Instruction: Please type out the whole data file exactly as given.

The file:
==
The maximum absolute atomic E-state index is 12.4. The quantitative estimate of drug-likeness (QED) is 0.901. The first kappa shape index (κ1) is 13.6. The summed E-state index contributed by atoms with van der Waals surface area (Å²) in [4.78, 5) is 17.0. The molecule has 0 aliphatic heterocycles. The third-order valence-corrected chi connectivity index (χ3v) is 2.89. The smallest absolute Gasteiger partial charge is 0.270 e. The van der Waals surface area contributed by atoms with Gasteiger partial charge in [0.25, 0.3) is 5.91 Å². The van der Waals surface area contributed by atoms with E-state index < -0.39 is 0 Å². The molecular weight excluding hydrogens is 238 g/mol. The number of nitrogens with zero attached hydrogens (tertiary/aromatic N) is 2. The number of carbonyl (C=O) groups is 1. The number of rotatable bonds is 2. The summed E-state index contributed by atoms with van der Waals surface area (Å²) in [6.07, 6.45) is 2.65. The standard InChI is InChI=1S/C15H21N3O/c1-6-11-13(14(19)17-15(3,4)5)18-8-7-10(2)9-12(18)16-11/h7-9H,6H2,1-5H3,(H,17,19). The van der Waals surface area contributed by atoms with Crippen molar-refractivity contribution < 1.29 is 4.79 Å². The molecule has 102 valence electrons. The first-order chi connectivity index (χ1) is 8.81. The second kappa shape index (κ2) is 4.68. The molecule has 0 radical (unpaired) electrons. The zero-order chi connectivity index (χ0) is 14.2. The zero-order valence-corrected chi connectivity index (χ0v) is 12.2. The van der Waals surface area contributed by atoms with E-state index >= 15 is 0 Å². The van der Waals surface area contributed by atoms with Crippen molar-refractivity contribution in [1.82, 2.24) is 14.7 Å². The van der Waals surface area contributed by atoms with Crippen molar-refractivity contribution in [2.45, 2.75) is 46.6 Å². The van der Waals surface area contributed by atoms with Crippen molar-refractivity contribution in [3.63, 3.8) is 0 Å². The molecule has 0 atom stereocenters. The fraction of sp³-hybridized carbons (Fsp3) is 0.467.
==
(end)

The maximum absolute atomic E-state index is 12.4. The quantitative estimate of drug-likeness (QED) is 0.901. The first kappa shape index (κ1) is 13.6. The summed E-state index contributed by atoms with van der Waals surface area (Å²) in [4.78, 5) is 17.0. The molecule has 0 aliphatic heterocycles. The third-order valence-corrected chi connectivity index (χ3v) is 2.89. The smallest absolute Gasteiger partial charge is 0.270 e. The van der Waals surface area contributed by atoms with Gasteiger partial charge in [0.25, 0.3) is 5.91 Å². The van der Waals surface area contributed by atoms with E-state index < -0.39 is 0 Å². The molecular weight excluding hydrogens is 238 g/mol. The number of nitrogens with zero attached hydrogens (tertiary/aromatic N) is 2. The number of carbonyl (C=O) groups is 1. The number of rotatable bonds is 2. The summed E-state index contributed by atoms with van der Waals surface area (Å²) in [6.07, 6.45) is 2.65. The standard InChI is InChI=1S/C15H21N3O/c1-6-11-13(14(19)17-15(3,4)5)18-8-7-10(2)9-12(18)16-11/h7-9H,6H2,1-5H3,(H,17,19). The van der Waals surface area contributed by atoms with Crippen molar-refractivity contribution < 1.29 is 4.79 Å². The molecule has 102 valence electrons. The first-order chi connectivity index (χ1) is 8.81. The second kappa shape index (κ2) is 4.68. The molecule has 0 radical (unpaired) electrons. The zero-order chi connectivity index (χ0) is 14.2. The zero-order valence-corrected chi connectivity index (χ0v) is 12.2. The van der Waals surface area contributed by atoms with E-state index >= 15 is 0 Å². The van der Waals surface area contributed by atoms with Crippen molar-refractivity contribution in [1.82, 2.24) is 14.7 Å². The van der Waals surface area contributed by atoms with Crippen molar-refractivity contribution in [2.45, 2.75) is 46.6 Å². The van der Waals surface area contributed by atoms with Crippen molar-refractivity contribution in [3.63, 3.8) is 0 Å². The molecule has 0 atom stereocenters. The fraction of sp³-hybridized carbons (Fsp3) is 0.467.